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Explanation-Based Learning: A Survey of Programs and Perspectives

Ellman, Thomas

"Explanation-Based learning" (EBl) is a technique by which an intelligent system can learn by observing examples. EBl systems are characterized by the ability to create justified generalizations from single training instances. They are also distinguished by their reliance on background knowledge of the domain under study. Although EBl is usually viewed as a method for performing generalization, it can be viewed in other ways as well. In particular, EBl can be seen as a method that performs four different learning tasks: generalization, chunking, operationalization and analogy. This paper provides a general introduction to the field of explanation-based learning. It places considerable emphasis on showing how EBl combines the four learning tasks mentioned above. The paper begins by presenting an intuitive example of the EBl technique. It subsequently places EBl in its historical context and describes the relation between EBl and other areas of machine learning. The major part of this paper is a survey of selected EBl programs. The programs have been chosen to show how EBl manifests each of the four learning tasks. Attempts to formalize the EBl technique are also briefly discussed. The paper concludes by discussing the limitations of EBl and the major open questions in the field.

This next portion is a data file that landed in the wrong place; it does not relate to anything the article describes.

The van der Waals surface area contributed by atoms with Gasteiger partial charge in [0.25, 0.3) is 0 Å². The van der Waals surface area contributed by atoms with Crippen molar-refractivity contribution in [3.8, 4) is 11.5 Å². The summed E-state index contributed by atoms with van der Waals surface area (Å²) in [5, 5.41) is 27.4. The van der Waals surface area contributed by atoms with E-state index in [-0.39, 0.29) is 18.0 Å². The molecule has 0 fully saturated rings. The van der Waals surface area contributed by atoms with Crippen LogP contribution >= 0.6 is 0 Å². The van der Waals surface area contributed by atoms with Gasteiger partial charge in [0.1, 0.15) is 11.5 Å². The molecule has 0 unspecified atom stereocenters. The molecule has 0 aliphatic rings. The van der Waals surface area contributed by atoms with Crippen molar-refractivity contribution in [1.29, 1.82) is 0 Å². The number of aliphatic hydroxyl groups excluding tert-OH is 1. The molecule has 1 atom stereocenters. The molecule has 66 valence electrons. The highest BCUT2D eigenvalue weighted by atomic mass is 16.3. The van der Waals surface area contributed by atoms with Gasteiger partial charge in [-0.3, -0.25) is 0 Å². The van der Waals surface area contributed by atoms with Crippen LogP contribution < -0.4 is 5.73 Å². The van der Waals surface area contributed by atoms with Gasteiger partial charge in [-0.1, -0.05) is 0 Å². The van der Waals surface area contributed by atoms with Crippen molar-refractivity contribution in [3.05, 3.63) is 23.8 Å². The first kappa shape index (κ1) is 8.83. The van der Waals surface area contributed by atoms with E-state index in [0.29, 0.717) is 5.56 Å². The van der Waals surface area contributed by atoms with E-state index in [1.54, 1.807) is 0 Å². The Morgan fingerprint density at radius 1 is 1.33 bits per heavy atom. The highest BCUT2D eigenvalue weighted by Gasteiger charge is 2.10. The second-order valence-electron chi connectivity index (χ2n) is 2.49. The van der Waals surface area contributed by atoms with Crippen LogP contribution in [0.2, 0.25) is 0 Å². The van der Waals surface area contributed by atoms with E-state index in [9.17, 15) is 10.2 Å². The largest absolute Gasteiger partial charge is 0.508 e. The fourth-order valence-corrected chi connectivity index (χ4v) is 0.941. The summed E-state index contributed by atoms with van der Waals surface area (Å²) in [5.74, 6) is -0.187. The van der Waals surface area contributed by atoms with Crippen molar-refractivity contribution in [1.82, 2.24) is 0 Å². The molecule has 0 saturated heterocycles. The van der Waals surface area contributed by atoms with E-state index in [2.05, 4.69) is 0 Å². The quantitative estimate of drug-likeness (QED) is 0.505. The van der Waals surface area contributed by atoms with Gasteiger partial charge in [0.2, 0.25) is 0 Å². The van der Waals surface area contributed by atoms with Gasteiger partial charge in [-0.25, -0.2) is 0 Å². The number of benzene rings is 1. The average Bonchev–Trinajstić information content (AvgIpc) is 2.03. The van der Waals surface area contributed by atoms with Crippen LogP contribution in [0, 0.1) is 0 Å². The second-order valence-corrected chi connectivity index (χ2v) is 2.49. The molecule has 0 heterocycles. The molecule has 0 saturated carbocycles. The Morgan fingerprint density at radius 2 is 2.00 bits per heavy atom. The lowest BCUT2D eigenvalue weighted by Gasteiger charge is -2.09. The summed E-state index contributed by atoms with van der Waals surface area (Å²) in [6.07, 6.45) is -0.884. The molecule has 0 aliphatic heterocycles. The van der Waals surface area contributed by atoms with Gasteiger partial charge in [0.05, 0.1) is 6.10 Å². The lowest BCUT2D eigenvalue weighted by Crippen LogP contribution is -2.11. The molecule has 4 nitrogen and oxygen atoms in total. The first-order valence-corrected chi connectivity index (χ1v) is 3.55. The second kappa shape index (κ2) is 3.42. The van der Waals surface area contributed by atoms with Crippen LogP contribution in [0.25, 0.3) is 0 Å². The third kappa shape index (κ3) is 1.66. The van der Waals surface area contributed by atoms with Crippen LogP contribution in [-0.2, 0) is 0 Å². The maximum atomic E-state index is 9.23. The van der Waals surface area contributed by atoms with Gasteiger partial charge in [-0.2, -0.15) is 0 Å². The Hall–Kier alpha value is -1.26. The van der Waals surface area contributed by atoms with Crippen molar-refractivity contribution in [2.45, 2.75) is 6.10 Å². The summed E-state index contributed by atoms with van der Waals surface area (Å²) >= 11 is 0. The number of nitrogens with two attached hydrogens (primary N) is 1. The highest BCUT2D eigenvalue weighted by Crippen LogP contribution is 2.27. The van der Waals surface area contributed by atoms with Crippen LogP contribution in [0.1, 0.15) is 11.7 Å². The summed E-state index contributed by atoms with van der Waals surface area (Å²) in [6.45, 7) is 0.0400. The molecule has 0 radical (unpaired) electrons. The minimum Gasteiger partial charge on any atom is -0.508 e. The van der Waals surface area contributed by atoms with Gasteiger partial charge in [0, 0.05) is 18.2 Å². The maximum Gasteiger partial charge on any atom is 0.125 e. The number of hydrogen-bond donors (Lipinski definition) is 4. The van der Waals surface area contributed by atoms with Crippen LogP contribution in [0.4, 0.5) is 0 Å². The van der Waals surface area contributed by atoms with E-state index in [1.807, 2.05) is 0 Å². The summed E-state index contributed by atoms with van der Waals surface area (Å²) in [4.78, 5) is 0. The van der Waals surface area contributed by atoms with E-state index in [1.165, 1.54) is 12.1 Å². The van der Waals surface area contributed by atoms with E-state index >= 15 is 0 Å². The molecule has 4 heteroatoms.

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Academic Units
Computer Science
Publisher
Department of Computer Science, Columbia University
Series
Columbia University Computer Science Technical Reports, CUCS-266-87
Published Here
November 28, 2011